Tuesday, August 18, 2020

Just Die Already: Samuel A. Alito on Cases Involving the Death Penalty

By Jay Kindlon
Jay Kindlon
, a 2020 graduate of Albany Law School, was an associate editor of the Albany Law Review, a teaching assistant, and a research assistant. Prior to attending law school, Jay earned a Bachelor’s Degree with majors in History and Africana Studies from Binghamton University.
While in law school, Jay served as a judicial extern to the Hon. Lawrence E. Kahn of the Northern District of New York, and as an intern with the Office of the Federal Public Defender for the Northern District of New York. He also participated in a number of Moot Court competitions where he won the Domenic L. Gabrielli Appellate Advocacy Competition and was a finalist in the American Arbitration Association’s Judith S. Kaye Arbitration Competition. He interned in the summer following his 2nd year with Schulte Roth & Zabel, where he will begin work as a junior associate.

“Yet it is precisely in the most contentious cases that Alito has shown an unbroken pattern of excusing errors in capital proceedings and eroding norms of basic fairness.” During Justice Samuel A. Alito’s confirmation process, much attention was paid to his decision making on abortion cases; however, Professor Goodwin Liu, in an LA Times article, focused on his death penalty decisions. In his time on the Third Circuit, Alito voted against, and often wrote separate opinions attacking, those sentenced to death. Liu emphasized that Alito’s capital punishment jurisprudence, which makes up a substantial part of the Supreme Court docket, deserved closer attention and scrutiny as he went through the confirmation process. Now that Alito has been on the Court for well over a decade, his death penalty jurisprudence deserves a more comprehensive analysis. 

Up to this point, analyses of Alito’s death penalty jurisprudence have been fractured. Alito has been described as markedly harsh towards criminals, deferential to state legislatures, and, by one commentator, the most consistent conservative on the Court. Most commentators have only considered Alito’s death penalty jurisprudence on the Third Circuit, or in a few specific cases, but rarely on its own. These articles fall short in accounting for the full picture of Alito’s death penalty jurisprudence. By taking a more holistic view of Alito’s death penalty opinions, his individual arguments become less important and a clearer image emerges.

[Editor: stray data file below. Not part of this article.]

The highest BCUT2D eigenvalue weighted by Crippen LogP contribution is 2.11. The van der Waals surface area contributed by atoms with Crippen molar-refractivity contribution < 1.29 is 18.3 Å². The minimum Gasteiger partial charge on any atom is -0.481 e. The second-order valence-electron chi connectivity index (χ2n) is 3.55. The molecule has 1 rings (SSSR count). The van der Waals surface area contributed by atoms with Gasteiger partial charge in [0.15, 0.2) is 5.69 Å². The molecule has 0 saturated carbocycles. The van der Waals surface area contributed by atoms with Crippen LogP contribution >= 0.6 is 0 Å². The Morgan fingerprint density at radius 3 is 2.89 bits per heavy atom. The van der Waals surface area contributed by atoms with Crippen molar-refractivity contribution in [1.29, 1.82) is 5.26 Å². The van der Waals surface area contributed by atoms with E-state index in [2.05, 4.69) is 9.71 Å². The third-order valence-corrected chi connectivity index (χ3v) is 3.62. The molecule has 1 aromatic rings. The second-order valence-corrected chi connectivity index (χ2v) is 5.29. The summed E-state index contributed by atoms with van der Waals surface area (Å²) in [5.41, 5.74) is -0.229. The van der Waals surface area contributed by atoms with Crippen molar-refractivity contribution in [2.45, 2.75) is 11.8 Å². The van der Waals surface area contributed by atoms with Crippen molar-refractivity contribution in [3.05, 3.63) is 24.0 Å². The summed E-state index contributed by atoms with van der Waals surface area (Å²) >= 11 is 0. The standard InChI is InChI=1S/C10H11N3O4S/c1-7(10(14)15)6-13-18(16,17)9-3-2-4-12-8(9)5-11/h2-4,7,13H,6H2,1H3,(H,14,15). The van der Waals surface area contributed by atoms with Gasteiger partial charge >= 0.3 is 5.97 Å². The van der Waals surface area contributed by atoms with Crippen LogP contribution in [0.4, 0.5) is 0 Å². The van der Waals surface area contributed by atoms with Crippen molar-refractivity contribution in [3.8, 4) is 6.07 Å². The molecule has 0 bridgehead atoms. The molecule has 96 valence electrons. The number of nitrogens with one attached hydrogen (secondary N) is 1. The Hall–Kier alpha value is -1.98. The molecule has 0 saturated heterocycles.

This paper will examine Alito’s death penalty jurisprudence and the true motivations behind his decisions. In three phases, this paper will begin by exploring Alito’s voting pattern and effect on the court, then observe four notable opinions to analyze his reasoning, and finally, try to account for Alito’s voting and rhetoric. More specifically, in the first phase, this paper will consider Alito’s voting pattern in twenty high profile death penalty cases. After evaluating his voting and the dynamics of his opinion writing, this paper will analyze four of Alito’s opinions by first discussing how he argued in each of these cases before analyzing his specific reasoning. These opinions will cover Alito writing for the majority and three dissenting opinions. Finally, the paper will use the twenty cases and the lessons gleaned from them to explain Alito’s death penalty jurisprudence. _________________________________
To read the paper, open HERE.